With the clock ticking, Britain, EU play up chance of deal


UPDATE 6-With the clock ticking, Britain, EU play up chance of deal

(Adds quotes, edits throughout)
    By Alastair Macdonald and Elizabeth PiperBRUSSELS, June 19 (Reuters) - The British and EU Brexit
negotiators agreed how to organise talks on Britain's divorce at
a first meeting in Brussels on Monday, where both sides stressed
goodwill but also the huge complexity and tight deadline.
    "We've laid solid foundations for future discussions and an
ambitious but achievable timetable," said David Davis, Britain's
Brexit minister, adding he was "encouraged" by the first talks.
But the European Union'sMichel Barnier made clear little was
agreed but an initial calendar and a structure for negotiations.
    The talks began almost a year to the day after Britain
shocked Europe by voting to cut loose from the 28-nation EU, its
biggest market.
    They also come three months after Prime Minister Theresa May
locked Britain into a two-year countdown to Brexit in March
2019. Perhaps more important, they begin just 10 days after a
humbling election setback revived divisions within May's
government on what kind of relationship it wants with the EU.
    Davis brushed off a suggestion that a weakened Conservative
government had dropped objections to a Brussels timetable, which
would deal first with EU priorities, including its demand
Britain settle a "Brexit bill", and leave the talks on free
trade that May wants until at least late this year.
    Davis insisted that talks about trade would occur "in
parallel", but Barnier said they would start only in a second
phase. First, "significant progress" would need to be made on
the EU's priority issues, notably the rights of expatriate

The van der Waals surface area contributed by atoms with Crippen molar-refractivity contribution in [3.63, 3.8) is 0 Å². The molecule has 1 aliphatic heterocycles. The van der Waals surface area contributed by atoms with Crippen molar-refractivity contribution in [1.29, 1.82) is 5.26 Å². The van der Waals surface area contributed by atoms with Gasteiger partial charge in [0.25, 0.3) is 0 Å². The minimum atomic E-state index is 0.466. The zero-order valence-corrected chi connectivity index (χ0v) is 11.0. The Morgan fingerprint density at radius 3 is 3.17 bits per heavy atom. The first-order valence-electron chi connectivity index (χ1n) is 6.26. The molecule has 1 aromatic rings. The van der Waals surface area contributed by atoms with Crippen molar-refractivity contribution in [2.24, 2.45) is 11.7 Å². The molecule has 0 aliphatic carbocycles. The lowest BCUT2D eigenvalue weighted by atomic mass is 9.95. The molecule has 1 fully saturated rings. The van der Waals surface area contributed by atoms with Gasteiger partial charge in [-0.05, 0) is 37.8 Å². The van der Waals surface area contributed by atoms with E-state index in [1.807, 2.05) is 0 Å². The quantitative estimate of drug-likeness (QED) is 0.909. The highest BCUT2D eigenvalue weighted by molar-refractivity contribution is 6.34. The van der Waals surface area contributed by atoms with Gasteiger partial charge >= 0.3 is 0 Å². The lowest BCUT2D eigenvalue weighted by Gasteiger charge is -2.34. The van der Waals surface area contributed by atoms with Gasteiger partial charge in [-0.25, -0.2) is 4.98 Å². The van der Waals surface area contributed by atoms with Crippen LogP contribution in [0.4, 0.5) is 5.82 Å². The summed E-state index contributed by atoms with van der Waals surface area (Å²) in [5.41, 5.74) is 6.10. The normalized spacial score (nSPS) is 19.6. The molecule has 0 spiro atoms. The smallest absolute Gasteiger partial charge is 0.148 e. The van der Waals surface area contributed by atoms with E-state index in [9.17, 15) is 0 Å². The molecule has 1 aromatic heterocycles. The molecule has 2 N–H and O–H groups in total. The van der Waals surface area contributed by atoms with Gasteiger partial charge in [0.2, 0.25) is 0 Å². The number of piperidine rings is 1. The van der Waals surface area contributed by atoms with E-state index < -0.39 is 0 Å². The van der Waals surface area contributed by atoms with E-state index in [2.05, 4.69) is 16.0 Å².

citizens and a settling financial accounts. An EU official said
Britain still refused to accept it would owe Brussels anything.
    EU officials believe, however, that May and her ministers
are coming round to accepting Brussels' rules. For one thing,
renewed debate in her cabinet on how far to go with her clean
break from the single market and customs union has made it hard
to present a coherent set of demands in Brussels.
    Uncertainty over the future trading relationship also means
that special status in the talks has been given to discussions
on how to limit the impact on peace in Northern Ireland from the
creation of a new EU-UK border with the Irish Republic.

    Three negotiating groups will address agreed priorities on
citizens' rights, finances and other technical matters which
must be resolved to avoid a messy limbo after Brexit. The Irish
issue, long described as a priority for both, will be treated
somewhat differently; avoiding a "hard border" will necessarily
have to take account of how the rest of EU-UK trade will work.
    Though less visibly upbeat than veteran Brexit campaigner
Davis, Barnier insisted the two sides would work together for a
"fair deal" that would not "punish" Britain. But he also refused
to discuss concessions to Britons who, in the eyes of most EU
leaders, are committing an act of self-harm.
    "It is the United Kingdom that's leaving the European Union,
not the other way around," Barnier said sharply, speaking of
"unravelling" 44 years of relations. "Everyone must accept their
responsibilities, the consequences of their decisions ... So my
mind is not on making concessions or asking for concessions."
    May herself will be in Brussels on Thursday and Friday for a
regular summit with fellow EU leaders. Davis said she will tell
them about plans to guarantee rights for some 3 million EU
citizens in Britain under a proposal to be made next week.
    As with Monday's seven hours of meetings between Barnier,
Davis and their teams, her emphasis is expected to be on easing
tensions that have seen some spiky exchanges in recent months.
    Davis and Barnier, who chatted in English over lunch but
used interpreters for some of their more serious talks, made use
of their shared love of hill-walking to lighten the mood.
    They exchanged gifts -- a walking stick from Barnier's
native Alps for Davis, a French mountaineer's memoir in a
valuable first edition from the Briton to the Frenchman.
    And at a final news conference they traded quotes from their
respective nations' history: Barnier cited EU founding father
Jean Monnet to say: "I am neither optimistic nor pessimistic. I
am determined." Davis channelled Winston Churchill: "The
pessimist see difficulty in every opportunity, the optimist sees
opportunity in every difficulty. And so bridging between
Churchill and Monnet, I am certainly a determined optimist."

 (Additional reporting by Gabriela Baczynska, Jan Strupczewski
and Charlotte Steenackers, editing by Larry King)
 ((alastair.macdonald@thomsonreuters.com; Reuters Messaging:


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